Phase 1 is finished and featured on the blog Apartment Therapy.
The Sink, Gas Range and Baby all arrived on the same day!
How bout that timing!

I love the geometry play with the walnut clad stairs beyond.

We ended up with an extra sheet of walnut plywood, so i quickly designed and built a dining table. I would be happy to build you one if you want one!

We fell in love with this green granite which was on clearance at Walker Zanger. Naturally a green counter requires a green cabinet. The cabinet was inspired by table designs.

While the space is really just one big room, we have given each program (kitchen, dining, living room, patio) an identity of its own. The expressed potential of use for each space creates a feeling of diversity and expansive action. This makes the space seem bigger. This floor is only 600 square feet, but feels larger because each zone has its own mood and comforts.

The large window completely opens up the living room. The sky and leaves remind us how nice Los Angeles can be.

What used to be a closet in the old layout has been turned into a nook and daybed which now frames the living room.

We wanted a bathroom, but did not want it to block precious light from the outside, so we wrapped it in clerestory glass. We also fattened the walls to make room for a pantry and dish storage. We prefer pantry's to upper cabinets in the kitchen which we feel make a kitchen look small.

We uncovered this massive retaining wall in the demolition process. Its so awesome that we kept it. The sliding door is salvaged and refit with a one way mirror.

The House Backstory

Los Angeles is my home, but it is not where i come from. Drawn many years ago to the lights and culture and happenings of the city, i now find myself intertwined in it. Mostly I am pleased with the glow and buzz of activity. But that is not where i come from. In my youth it was rolling hills; it was green. I could wander. But there is a funny thing about Los Angeles too. An unexpectant that only those who live here long enough and look hard enough will uncover. Just as a fast moving fire will leap and leave green patchy oasis behind, so too can one find these odd green oasis within the city. On May 5th of 2009 we moved into one.

1280 SF total over two stories. So it has a tiny 600 SF footprint. Built in 1909 of redwood and a 3 foot thick retaining wall. Its old, but not going anywhere. The lot is a triangular 12,000sf. Which for L.A. is large, roughly the size of two lots. Its zoned R2 which keeps us dreaming of what else we can do with it. We are near Dodger Stadium and Elysian Park which wraps the ballpark like a catcher mitt.

Before World War II, the area was Hispanic enclave. Houses lined dirt paths that meandered through the park and into downtown. In the 40's the city starting buying up land with the promise of affordable housing. But when the Dodger's agreed to move from Brooklyn, the city gave the land to build a stadium betraying the local population. It was a massive earthworks project with entire hills leveled and valleys filled to level ground for a playing field. The effect on the neighborhood and the house was transformative. Originally the house fronted Brooks Avenue, but with the stadium came the removal of the street. Brooks Avenue became a "paper street". The front door of the house moved to the basement, which fronts an alley and the former street was left to seed. This happened a long time ago. Neighbors have animosity for the Dodgers, me i am fan, my Dad has a signed Jackie Robinson baseball and he truly dodged trolleys in Brooklyn. Baseball aside its a funny lot, a funny house, and an architect's playground.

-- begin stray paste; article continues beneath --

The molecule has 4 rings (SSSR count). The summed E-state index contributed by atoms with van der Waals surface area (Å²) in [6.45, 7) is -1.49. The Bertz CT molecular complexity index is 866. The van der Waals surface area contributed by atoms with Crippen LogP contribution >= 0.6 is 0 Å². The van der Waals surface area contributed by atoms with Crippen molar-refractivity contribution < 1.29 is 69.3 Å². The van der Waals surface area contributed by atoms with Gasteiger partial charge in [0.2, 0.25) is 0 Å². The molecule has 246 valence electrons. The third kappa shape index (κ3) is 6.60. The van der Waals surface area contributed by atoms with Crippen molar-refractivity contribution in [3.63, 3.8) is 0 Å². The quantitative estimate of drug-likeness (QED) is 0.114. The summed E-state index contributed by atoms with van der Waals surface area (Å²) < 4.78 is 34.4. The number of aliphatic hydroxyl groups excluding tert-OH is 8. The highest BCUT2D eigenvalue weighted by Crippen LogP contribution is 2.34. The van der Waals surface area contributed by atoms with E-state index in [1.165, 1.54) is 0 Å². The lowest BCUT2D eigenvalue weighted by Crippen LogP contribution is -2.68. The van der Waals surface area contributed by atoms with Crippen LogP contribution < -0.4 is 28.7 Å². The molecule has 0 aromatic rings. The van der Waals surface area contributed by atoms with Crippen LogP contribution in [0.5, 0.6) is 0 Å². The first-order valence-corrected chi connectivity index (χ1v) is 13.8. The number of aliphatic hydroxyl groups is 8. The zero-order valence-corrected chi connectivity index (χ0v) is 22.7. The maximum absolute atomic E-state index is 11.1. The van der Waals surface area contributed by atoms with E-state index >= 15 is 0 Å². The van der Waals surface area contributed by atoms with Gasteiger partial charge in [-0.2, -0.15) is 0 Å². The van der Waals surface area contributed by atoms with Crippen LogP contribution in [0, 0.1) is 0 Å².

The existing first floor plan is a mess with a kitchen, bathroom and bedroom as well as this useless and oddly enormous foyer. The greatest missed opportunity is that there is no connection visually or physically to the exterior patio or to the field to the north.

The primary design moves are 1) to remove all interior walls and create a free plan, 2) make the entire north wall glass to blur the boundary of inside and out and appropriate the patio as part of the living room, 3) give the stairs a program (library) and open it up to bathe in two story light, 4) move the entrance to the side of the house and appropriate the foyer as office.

Inserting the center beam. March 22, 2010

View from the kitchen. With the main strutural elements in place and the shoring removed, the space has opened up. March 24, 2010

The north exterior wall is now largely removed and the connection to the patio is made. Light floods the space and it no longer feels like a basement. March 31,2010

Water closet to the right keeps the massive existing retaining wall exposed. March 31,2010

View into the future tall library & stair. These walls will be clad in Walnut or Oak plywood. April 2,2010

I thought i would post a few photos of everyday living while the house is under construction. You can see here our current kitchen. Mostly its BBQ on the grill and occasionally our camping stove from REI. I guess Southern California weather allows such easy living to be possible.

For our housewarming party we asked that everyone bring clippings of succulents from their yard (or someone else's yard). They have been growing well and the success has spurned the start of an obsession.

I decided to hand seed the yard as part experiment and because of a unexplainable rejection of sod. I ordered a seed mix from Canada (why not?)that will remain green year round, but is also drought tolerant. We will see how this works out.

Throughout all of this construction we have tried to continue to develop the landscape. We have installed four 30 sf gopher proof garden beds. Our current crop includes carrots, beets, onions, and bok choy.


All of the windows have now been cut and put in place. Rough plumbing and electrical is completed. Drywall soon. April 22, 2010